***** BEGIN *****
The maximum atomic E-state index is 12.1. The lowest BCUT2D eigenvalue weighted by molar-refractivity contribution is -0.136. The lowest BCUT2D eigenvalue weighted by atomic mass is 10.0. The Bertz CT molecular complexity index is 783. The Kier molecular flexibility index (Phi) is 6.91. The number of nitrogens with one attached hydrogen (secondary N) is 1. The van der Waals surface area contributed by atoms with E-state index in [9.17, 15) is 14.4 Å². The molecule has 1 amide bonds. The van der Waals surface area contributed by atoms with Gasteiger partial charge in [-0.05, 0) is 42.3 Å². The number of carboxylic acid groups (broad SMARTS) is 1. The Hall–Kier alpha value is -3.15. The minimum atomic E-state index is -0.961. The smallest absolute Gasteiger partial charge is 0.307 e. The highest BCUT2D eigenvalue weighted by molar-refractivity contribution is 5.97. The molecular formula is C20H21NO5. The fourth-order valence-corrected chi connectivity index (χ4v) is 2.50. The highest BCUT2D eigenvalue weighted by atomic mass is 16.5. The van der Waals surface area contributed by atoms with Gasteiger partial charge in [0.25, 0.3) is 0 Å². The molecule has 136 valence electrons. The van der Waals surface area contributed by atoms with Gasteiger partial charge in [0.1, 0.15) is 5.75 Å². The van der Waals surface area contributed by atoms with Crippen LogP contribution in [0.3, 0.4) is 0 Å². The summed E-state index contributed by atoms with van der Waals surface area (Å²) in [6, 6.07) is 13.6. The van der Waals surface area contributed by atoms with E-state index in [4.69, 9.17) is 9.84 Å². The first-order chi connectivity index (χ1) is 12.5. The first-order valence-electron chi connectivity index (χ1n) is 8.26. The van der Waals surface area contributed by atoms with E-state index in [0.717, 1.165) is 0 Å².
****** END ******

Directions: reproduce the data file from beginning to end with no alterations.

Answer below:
The maximum atomic E-state index is 12.1. The lowest BCUT2D eigenvalue weighted by molar-refractivity contribution is -0.136. The lowest BCUT2D eigenvalue weighted by atomic mass is 10.0. The Bertz CT molecular complexity index is 783. The Kier molecular flexibility index (Phi) is 6.91. The number of nitrogens with one attached hydrogen (secondary N) is 1. The van der Waals surface area contributed by atoms with E-state index in [9.17, 15) is 14.4 Å². The molecule has 1 amide bonds. The van der Waals surface area contributed by atoms with Gasteiger partial charge in [-0.05, 0) is 42.3 Å². The number of carboxylic acid groups (broad SMARTS) is 1. The Hall–Kier alpha value is -3.15. The minimum atomic E-state index is -0.961. The smallest absolute Gasteiger partial charge is 0.307 e. The highest BCUT2D eigenvalue weighted by molar-refractivity contribution is 5.97. The molecular formula is C20H21NO5. The fourth-order valence-corrected chi connectivity index (χ4v) is 2.50. The highest BCUT2D eigenvalue weighted by atomic mass is 16.5. The van der Waals surface area contributed by atoms with Gasteiger partial charge in [0.25, 0.3) is 0 Å². The molecule has 136 valence electrons. The van der Waals surface area contributed by atoms with Gasteiger partial charge in [0.1, 0.15) is 5.75 Å². The van der Waals surface area contributed by atoms with Crippen LogP contribution in [0.3, 0.4) is 0 Å². The summed E-state index contributed by atoms with van der Waals surface area (Å²) in [6, 6.07) is 13.6. The van der Waals surface area contributed by atoms with E-state index in [4.69, 9.17) is 9.84 Å². The first-order chi connectivity index (χ1) is 12.5. The first-order valence-electron chi connectivity index (χ1n) is 8.26. The van der Waals surface area contributed by atoms with E-state index in [0.717, 1.165) is 0 Å².